Player Profile: The Passion of the Shane?


My previous three player profiles basically wrote themselves. Something about Chase, Ryan and especially JWerth and that marvelous beard of his that just made words pour out like cheap beer from a McFadden’s tap on game day. But ever since I decided to write this week’s profile on Shane Victorino, I’ve been nursing a raging case of writer’s block. Continue reading

Game Recap 05.15.10: Phillies 10 Brewers 6


AP Photo/Morry Gash

Third time’s the charm for Joe Blanton.

On Saturday afternoon, the Philadelphia Phillies (22-13) beat the Milwaukee Brewers (15-21) 10-6 helping Blanton (1-2, 5.49 ERA) earn his first win of the 2010 season.

After the first of four 1-2-3 innings by Blanton, the Phillies came out swinging in the bottom of the second. With Hoover on first, Blanton laid down a bunt that was poorly played by the Brewers leaving everyone safe. Victorino followed up by hitting a blooper up the middle to drive in the first run of the game putting the Phillies up 1-0. With two men on and two out, Utley ripped a ball to right field that appeared to bounce off the top of the wall, take a hop off of Corey Hart’s foot, and take a funny path back over the wall. The play was scored a ground rule double, which brought a runner home giving the Phillies a 2-0 lead, but the official scorer admitted that it was the wrong call. The Brewers ground rules state that if a ball hits the wall, then hits a player before going back over the wall, the play is to be scored a home run.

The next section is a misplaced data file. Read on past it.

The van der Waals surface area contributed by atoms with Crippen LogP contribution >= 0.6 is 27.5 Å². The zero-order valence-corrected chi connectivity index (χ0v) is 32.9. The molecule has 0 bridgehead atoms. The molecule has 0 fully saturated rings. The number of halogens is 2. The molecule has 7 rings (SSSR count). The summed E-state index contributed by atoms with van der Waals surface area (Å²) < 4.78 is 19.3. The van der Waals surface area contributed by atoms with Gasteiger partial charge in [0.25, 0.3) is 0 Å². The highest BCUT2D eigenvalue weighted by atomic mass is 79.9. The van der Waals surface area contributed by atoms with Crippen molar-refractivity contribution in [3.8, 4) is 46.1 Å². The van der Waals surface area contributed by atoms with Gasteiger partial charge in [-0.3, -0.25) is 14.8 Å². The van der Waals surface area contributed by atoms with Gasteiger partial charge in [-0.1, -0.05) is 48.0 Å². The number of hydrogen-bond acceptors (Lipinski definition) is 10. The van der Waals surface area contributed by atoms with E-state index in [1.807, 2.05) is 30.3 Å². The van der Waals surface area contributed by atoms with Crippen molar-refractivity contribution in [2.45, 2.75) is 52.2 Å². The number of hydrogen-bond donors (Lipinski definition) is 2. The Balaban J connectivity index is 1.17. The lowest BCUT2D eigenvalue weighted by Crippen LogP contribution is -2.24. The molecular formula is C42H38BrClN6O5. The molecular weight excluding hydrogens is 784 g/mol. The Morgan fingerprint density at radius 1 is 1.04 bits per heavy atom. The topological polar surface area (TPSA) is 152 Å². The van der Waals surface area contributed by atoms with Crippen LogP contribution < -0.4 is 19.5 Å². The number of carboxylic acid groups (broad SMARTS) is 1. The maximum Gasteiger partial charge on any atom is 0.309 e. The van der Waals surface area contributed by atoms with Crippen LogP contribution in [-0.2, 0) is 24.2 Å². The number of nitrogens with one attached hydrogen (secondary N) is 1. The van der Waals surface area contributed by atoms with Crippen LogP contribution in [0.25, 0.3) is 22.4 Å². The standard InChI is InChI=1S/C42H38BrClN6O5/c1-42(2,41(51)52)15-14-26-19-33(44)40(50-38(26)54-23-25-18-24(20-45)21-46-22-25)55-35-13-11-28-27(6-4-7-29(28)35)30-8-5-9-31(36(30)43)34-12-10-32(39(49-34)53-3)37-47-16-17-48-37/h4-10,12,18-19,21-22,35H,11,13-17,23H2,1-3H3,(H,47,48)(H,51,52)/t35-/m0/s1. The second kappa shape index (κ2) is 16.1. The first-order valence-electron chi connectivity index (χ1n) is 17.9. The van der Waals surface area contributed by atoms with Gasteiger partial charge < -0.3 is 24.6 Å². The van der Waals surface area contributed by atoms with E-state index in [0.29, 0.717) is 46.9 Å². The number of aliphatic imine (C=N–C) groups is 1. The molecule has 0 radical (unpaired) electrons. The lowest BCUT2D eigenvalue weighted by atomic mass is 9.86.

By the end of the third inning Brewers pitcher Chris Narveson (L, 3-1, 5.29 ERA) had already tossed out 74 pitches. He would eventually go a Major League leading 130 pitches through 5 2/3 striking out 9 and walking 3. He gave up two more runs in the sixth for good measure on a 2-run jack by Victorino (8) who went 3-6 with 4 RBIs. Victorino, Polanco and Hoover ran the show, combining for 10 of the Phillies season-high 17 hits on the day.